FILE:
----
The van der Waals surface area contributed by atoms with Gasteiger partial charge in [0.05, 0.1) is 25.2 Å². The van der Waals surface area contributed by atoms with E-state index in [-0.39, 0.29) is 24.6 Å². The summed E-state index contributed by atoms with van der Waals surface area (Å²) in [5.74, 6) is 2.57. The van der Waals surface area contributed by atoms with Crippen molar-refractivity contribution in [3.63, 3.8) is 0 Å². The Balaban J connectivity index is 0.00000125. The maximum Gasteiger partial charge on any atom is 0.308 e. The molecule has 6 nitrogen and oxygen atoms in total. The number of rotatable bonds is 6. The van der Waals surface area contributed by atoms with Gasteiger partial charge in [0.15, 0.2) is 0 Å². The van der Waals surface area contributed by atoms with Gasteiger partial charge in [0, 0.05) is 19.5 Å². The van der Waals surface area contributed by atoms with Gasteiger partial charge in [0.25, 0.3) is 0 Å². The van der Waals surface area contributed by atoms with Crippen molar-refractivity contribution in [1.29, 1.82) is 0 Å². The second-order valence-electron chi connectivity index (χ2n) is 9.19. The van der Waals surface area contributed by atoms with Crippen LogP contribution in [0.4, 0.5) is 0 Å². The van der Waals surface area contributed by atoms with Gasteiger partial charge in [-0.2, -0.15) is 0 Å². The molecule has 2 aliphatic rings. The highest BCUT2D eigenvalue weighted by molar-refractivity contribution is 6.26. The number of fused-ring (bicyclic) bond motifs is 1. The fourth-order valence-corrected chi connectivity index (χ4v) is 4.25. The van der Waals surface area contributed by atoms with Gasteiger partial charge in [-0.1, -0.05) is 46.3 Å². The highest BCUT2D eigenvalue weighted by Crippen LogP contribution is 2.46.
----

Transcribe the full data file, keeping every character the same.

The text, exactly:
The van der Waals surface area contributed by atoms with Gasteiger partial charge in [0.05, 0.1) is 25.2 Å². The van der Waals surface area contributed by atoms with E-state index in [-0.39, 0.29) is 24.6 Å². The summed E-state index contributed by atoms with van der Waals surface area (Å²) in [5.74, 6) is 2.57. The van der Waals surface area contributed by atoms with Crippen molar-refractivity contribution in [3.63, 3.8) is 0 Å². The Balaban J connectivity index is 0.00000125. The maximum Gasteiger partial charge on any atom is 0.308 e. The molecule has 6 nitrogen and oxygen atoms in total. The number of rotatable bonds is 6. The van der Waals surface area contributed by atoms with Gasteiger partial charge in [0.15, 0.2) is 0 Å². The van der Waals surface area contributed by atoms with Gasteiger partial charge in [0, 0.05) is 19.5 Å². The van der Waals surface area contributed by atoms with Gasteiger partial charge in [0.25, 0.3) is 0 Å². The van der Waals surface area contributed by atoms with Crippen molar-refractivity contribution in [1.29, 1.82) is 0 Å². The second-order valence-electron chi connectivity index (χ2n) is 9.19. The van der Waals surface area contributed by atoms with Crippen LogP contribution in [0.4, 0.5) is 0 Å². The van der Waals surface area contributed by atoms with Gasteiger partial charge in [-0.2, -0.15) is 0 Å². The molecule has 2 aliphatic rings. The highest BCUT2D eigenvalue weighted by molar-refractivity contribution is 6.26. The number of fused-ring (bicyclic) bond motifs is 1. The fourth-order valence-corrected chi connectivity index (χ4v) is 4.25. The van der Waals surface area contributed by atoms with Gasteiger partial charge in [-0.1, -0.05) is 46.3 Å². The highest BCUT2D eigenvalue weighted by Crippen LogP contribution is 2.46.